Paper 2019/998

Beyond Honest Majority: The Round Complexity of Fair and Robust Multi-party Computation

Arpita Patra and Divya Ravi


Two of the most sought-after properties of Multi-party Computation (MPC) protocols are fairness and guaranteed output delivery (GOD), the latter also referred to as robustness. Achieving both, however, brings in the necessary requirement of malicious-minority. In a generalised adversarial setting where the adversary is allowed to corrupt both actively and passively, the necessary bound for a $n$-party fair or robust protocol turns out to be $t_a + t_p < n$, where $t_a,t_p$ denote the threshold for active and passive corruption with the latter subsuming the former. Subsuming the malicious-minority as a boundary special case, this setting, denoted as dynamic corruption, opens up a range of possible corruption scenarios for the adversary. While dynamic corruption includes the entire range of thresholds for $(t_a,t_p)$ starting from $(\lceil \frac{n}{2} \rceil - 1 , \lfloor \frac{n}{2} \rfloor)$ to $(0,n-1)$, the boundary corruption restricts the adversary only to the boundary cases of $(\lceil \frac{n}{2} \rceil - 1, \lfloor \frac{n}{2} \rfloor)$ and $(0,n-1)$. Notably, both corruption settings empower an adversary to control majority of the parties, yet ensuring the count on active corruption never goes beyond $\lceil \frac{n}{2} \rceil - 1$. We target the round complexity of fair and robust MPC tolerating dynamic and boundary adversaries. As it turns out, $\lceil \frac{n}{2} \rceil + 1$ rounds are necessary and sufficient for fair as well as robust MPC tolerating dynamic corruption. The non-constant barrier raised by dynamic corruption can be sailed through for a boundary adversary. The round complexity of $3$ and $4$ is necessary and sufficient for fair and GOD protocols respectively, with the latter having an exception of allowing $3$ round protocols in the presence of a single active corruption. While all our lower bounds assume pair-wise private and broadcast channels and are resilient to the presence of both public (CRS) and private (PKI) setup, our upper bounds are broadcast-only and assume only public setup. The traditional and popular setting of malicious-minority, being restricted compared to both dynamic and boundary setting, requires $3$ and $2$ rounds in the presence of public and private setup respectively for both fair as well as GOD protocols.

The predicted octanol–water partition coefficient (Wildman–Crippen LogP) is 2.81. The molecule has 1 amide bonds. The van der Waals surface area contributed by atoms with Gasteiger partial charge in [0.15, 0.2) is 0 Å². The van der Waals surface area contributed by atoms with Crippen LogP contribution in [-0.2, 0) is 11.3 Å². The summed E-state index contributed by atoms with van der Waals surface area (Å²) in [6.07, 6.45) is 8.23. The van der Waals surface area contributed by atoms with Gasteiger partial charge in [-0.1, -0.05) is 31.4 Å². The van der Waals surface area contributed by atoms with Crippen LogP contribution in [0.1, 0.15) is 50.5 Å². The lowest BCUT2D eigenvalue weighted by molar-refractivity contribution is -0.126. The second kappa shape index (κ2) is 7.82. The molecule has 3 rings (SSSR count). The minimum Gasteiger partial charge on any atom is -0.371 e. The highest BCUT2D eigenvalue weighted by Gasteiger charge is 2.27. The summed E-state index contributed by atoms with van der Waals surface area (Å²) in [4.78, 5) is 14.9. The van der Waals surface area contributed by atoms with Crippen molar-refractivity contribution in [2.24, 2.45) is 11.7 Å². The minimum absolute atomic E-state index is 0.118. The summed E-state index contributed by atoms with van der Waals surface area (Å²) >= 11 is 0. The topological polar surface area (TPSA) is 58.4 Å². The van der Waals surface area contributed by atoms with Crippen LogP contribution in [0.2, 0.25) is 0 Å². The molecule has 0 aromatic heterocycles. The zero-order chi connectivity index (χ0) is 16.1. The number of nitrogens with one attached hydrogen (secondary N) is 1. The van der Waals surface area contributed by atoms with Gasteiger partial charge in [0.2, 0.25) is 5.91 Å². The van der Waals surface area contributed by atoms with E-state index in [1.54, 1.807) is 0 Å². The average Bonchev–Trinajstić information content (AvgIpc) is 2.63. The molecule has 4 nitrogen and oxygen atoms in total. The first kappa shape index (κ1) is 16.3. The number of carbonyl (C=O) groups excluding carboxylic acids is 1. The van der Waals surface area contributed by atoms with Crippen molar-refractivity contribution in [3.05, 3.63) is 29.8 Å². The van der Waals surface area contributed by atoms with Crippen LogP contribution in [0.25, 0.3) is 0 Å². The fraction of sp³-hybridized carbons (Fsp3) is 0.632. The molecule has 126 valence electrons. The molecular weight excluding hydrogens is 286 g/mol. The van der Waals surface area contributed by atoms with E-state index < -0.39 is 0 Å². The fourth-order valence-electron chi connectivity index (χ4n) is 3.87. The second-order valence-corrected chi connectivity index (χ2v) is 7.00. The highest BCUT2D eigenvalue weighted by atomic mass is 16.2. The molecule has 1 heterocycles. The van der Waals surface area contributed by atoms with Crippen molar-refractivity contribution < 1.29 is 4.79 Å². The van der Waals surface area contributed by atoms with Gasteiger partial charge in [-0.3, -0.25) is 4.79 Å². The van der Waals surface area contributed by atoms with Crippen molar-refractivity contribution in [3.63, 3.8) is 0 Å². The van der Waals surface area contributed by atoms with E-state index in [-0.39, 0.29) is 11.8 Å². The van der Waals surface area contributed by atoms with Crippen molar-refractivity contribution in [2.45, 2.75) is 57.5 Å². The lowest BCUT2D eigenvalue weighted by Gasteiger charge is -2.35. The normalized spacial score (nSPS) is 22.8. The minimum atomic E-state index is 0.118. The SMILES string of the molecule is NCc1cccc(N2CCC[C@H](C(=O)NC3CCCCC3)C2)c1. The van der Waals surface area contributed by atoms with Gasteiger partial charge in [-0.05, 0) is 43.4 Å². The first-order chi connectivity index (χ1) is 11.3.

Note: This article is a full and extended version of an earlier article to appear ASIACRYPT 2019.

Available format(s)
Cryptographic protocols
Publication info
A major revision of an IACR publication in Asiacrypt 2019
Fairness and Guaranteed Output DeliveryMPCRound ComplexityDynamic and Boundary
Contact author(s)
divyar @ iisc ac in
arpita @ iisc ac in
divya 18oct @ gmail com
2020-07-22: last of 3 revisions
2019-09-05: received
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      author = {Arpita Patra and Divya Ravi},
      title = {Beyond Honest Majority: The Round Complexity of Fair and Robust Multi-party Computation},
      howpublished = {Cryptology ePrint Archive, Paper 2019/998},
      year = {2019},
      note = {\url{}},
      url = {}
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